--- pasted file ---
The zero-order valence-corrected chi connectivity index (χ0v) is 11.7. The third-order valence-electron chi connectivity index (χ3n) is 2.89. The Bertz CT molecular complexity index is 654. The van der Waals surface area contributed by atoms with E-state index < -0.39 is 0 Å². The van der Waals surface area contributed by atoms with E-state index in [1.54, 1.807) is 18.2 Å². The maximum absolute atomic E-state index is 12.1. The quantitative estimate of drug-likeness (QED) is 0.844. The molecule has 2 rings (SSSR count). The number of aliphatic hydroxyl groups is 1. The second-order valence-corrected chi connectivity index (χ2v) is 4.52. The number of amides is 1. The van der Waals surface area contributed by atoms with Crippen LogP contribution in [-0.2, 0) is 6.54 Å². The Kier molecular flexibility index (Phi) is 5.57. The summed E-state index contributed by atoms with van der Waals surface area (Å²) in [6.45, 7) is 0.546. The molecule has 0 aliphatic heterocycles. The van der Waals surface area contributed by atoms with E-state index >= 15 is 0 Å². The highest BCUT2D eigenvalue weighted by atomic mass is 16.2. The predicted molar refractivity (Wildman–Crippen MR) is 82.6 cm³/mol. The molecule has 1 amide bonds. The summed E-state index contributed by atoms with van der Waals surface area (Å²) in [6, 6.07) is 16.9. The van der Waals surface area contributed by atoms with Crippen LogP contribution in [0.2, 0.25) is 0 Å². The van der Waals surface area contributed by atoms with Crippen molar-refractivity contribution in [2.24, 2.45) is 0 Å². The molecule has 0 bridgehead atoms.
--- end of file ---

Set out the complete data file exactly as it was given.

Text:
The zero-order valence-corrected chi connectivity index (χ0v) is 11.7. The third-order valence-electron chi connectivity index (χ3n) is 2.89. The Bertz CT molecular complexity index is 654. The van der Waals surface area contributed by atoms with E-state index < -0.39 is 0 Å². The van der Waals surface area contributed by atoms with E-state index in [1.54, 1.807) is 18.2 Å². The maximum absolute atomic E-state index is 12.1. The quantitative estimate of drug-likeness (QED) is 0.844. The molecule has 2 rings (SSSR count). The number of aliphatic hydroxyl groups is 1. The second-order valence-corrected chi connectivity index (χ2v) is 4.52. The number of amides is 1. The van der Waals surface area contributed by atoms with Crippen LogP contribution in [-0.2, 0) is 6.54 Å². The Kier molecular flexibility index (Phi) is 5.57. The summed E-state index contributed by atoms with van der Waals surface area (Å²) in [6.45, 7) is 0.546. The molecule has 0 aliphatic heterocycles. The van der Waals surface area contributed by atoms with E-state index >= 15 is 0 Å². The highest BCUT2D eigenvalue weighted by atomic mass is 16.2. The predicted molar refractivity (Wildman–Crippen MR) is 82.6 cm³/mol. The molecule has 1 amide bonds. The summed E-state index contributed by atoms with van der Waals surface area (Å²) in [6, 6.07) is 16.9. The van der Waals surface area contributed by atoms with Crippen LogP contribution in [0.2, 0.25) is 0 Å². The van der Waals surface area contributed by atoms with Crippen molar-refractivity contribution in [2.24, 2.45) is 0 Å². The molecule has 0 bridgehead atoms.